petek, 12. oktober 2018

The court ruled I didn't defame ex Udba chief Janez Zemljarič

Dear journalist colleagues and my followers!

I would like to inform you that the court found me not guilty for defamation of the former Slovenian communist secret police Udba head Janez Zemljarič. The Ljubljana district court at the end of the trial on 1 February acquitted me in a private criminal complaint which was filed against me by Mr Zemljarič. On 12 September, his appeal was turned down by the Ljubljana court of appeal. The latter confirmed my exemption judgment taken by the Ljubljana district court. Both of the courts decided that I as a journalist had a justified reason to believe the documents of the former secret police found by a researcher Roman Leljak in the State Archive are authentic.

In January 2014 I wrote for the Reporter weekly magazine some articles about the Udba crimes in Austria and Germany in the 1970s. I wrote about murders of Croatian emigrants committed by the killer agents of the Yugoslav secret police Udba. Janez Zemljarič was at the helm of its Slovenian branch in 1975 when Nikica Martinović was murdered in his greengrocer in Klagenfurt. Mr Zemljarič claims he has nothing to do with the murders of Croatian emigrants. He denied that the Slovenian Udba murdered Martinović as well as any other Croatian emigrant. He felt dishonoured because of the published articles, so he filed a criminal complaint against me and my photographer for defamation. Just before the trial started he withdrew a complaint against the photographer but he insisted on prosecuting me.

Mr Zemljarič had also prosecuted Mr Leljak but he had lost that case too. Now I'm still waiting for the trail on behalf of Silvo Gorenc, the former head of the Yugoslav Udba, for the same articles. Finally, I would like to thank my solicitor Radovan Cerjak for an excellent defence. It was my privilege to be represented by a solicitor who achieved a ban of Tito's street in Ljubljana by the Slovenian Constitutional court.

Here are links for more information about this case:

četrtek, 23. november 2017

The Former Head of the Slovenian Communist Secret Police against a Journalist: The Trial Starts on Monday 4 December

Dear journalist colleagues
I would like to invite you to follow the trial against me and my photographer on behalf of the former head of the Slovenian communist secret police Udba. According to the Slovenian Penal Code defamation in the printed media is punishable by fine or by imprisonment up to six months. On Monday 4 December at 8.30 at the Ljubljana district court a trial starts for defamation of the former Slovenian Udba head Janez Zemljarič who felt dishonoured because of articles I wrote in the Reporter weekly magazine in January 2014. In these articles I wrote about the murders of Croatian emigrants abroad in 1970s by killer agents of the Yugoslav secrete police Udba. My story followed the extradition of two Croatian former Udba heads Josip Perković and Zdravko Mustač against whom a trial started in Germany and who later were found guilty and sentenced to a life prison.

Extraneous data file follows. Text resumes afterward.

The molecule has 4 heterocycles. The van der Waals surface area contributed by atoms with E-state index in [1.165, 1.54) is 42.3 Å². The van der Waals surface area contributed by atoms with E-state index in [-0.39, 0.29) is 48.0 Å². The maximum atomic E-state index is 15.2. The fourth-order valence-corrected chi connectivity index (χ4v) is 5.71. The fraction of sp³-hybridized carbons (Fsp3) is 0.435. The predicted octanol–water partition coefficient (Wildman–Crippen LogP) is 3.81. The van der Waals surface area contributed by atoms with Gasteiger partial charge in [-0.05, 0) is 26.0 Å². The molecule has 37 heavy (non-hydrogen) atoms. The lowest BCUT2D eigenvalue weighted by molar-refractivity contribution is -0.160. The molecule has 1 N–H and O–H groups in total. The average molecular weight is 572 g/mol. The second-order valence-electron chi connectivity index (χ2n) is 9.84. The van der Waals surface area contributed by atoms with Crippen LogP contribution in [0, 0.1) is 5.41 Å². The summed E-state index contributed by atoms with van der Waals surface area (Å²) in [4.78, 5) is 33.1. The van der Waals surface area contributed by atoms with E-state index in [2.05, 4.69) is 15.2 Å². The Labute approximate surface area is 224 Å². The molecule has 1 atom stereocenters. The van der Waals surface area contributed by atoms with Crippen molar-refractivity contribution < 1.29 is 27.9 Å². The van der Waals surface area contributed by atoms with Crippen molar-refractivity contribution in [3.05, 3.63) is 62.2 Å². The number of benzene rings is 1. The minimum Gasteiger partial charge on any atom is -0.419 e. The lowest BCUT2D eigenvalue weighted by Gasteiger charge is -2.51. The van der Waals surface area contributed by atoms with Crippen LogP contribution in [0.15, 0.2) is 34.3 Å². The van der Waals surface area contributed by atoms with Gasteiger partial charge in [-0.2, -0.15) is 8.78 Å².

The former chief of the Slovenian communist secret police Udba Janez Zemljarič filed a private criminal complaint against me and my photographer for defamation due to three articles in the weekly magazine Reporter. Since I wrote some articles about his role in the Udba murders of Croatians emigrants he felt dishonoured. Mr. Zemljarič has felt also dishonoured because of two published photomontages on the front pages of the magazine, thus he blamed the photographer Primož Lavre for doing this. In fact the photographer has nothing to do with these photomontages, he is not even the author of the published photographs. On the first photomontage there is Mr. Zemljarič shown as a man with a machine gun, there are also photos of the murdered Croatian emigrant Nikica Martinović and his probable murderer, the Udba agent called Hanzi. The first article has the title Call Zemljarič for Murder. On the second photomontage Mr. Zemljarič is standing with his Udba companion Mr. Silvo Gorenc both armed with guns and there is also Mr. Milan Kučan, the former chief of Slovenia’s Communist Party, above them as an angel. The second article has the title An Angel between the Executioners. The third annoying article has the title Face to face with Zemljarič.
In fact there is no valid basis for Zemljarič’s complaint regarding the articles. My articles were written on the basis of a document found by the researcher Roman Leljak in the state archive. According to this document dated 4 February 1975 the chief of the Udba section for hostile emigration Milan Pavlin wrote to the Udba chief Janez Zemljarič that they were planning some concrete actions against extremists as opponents living abroad were marked. Pavlin mentioned two Croatian extremists, one living in the USA who was planning to visit Vienna, and the second who hadn’t been yet chosen but it was up to Hanzi to find one of the extremists he knew very well. Later they would decide whom Hanzi should target. Zemljarič as chief of the Udba approved these actions writing the manuscript: “I agree with the proposals.” There is also his signature under his written text. On the same day when Pavlin wrote to Zemljarič Hanzi got two passports and ammunition for the machine gun. Two weeks later Nikica Martinović was shot dead in his greengrocer in Klagenfurt.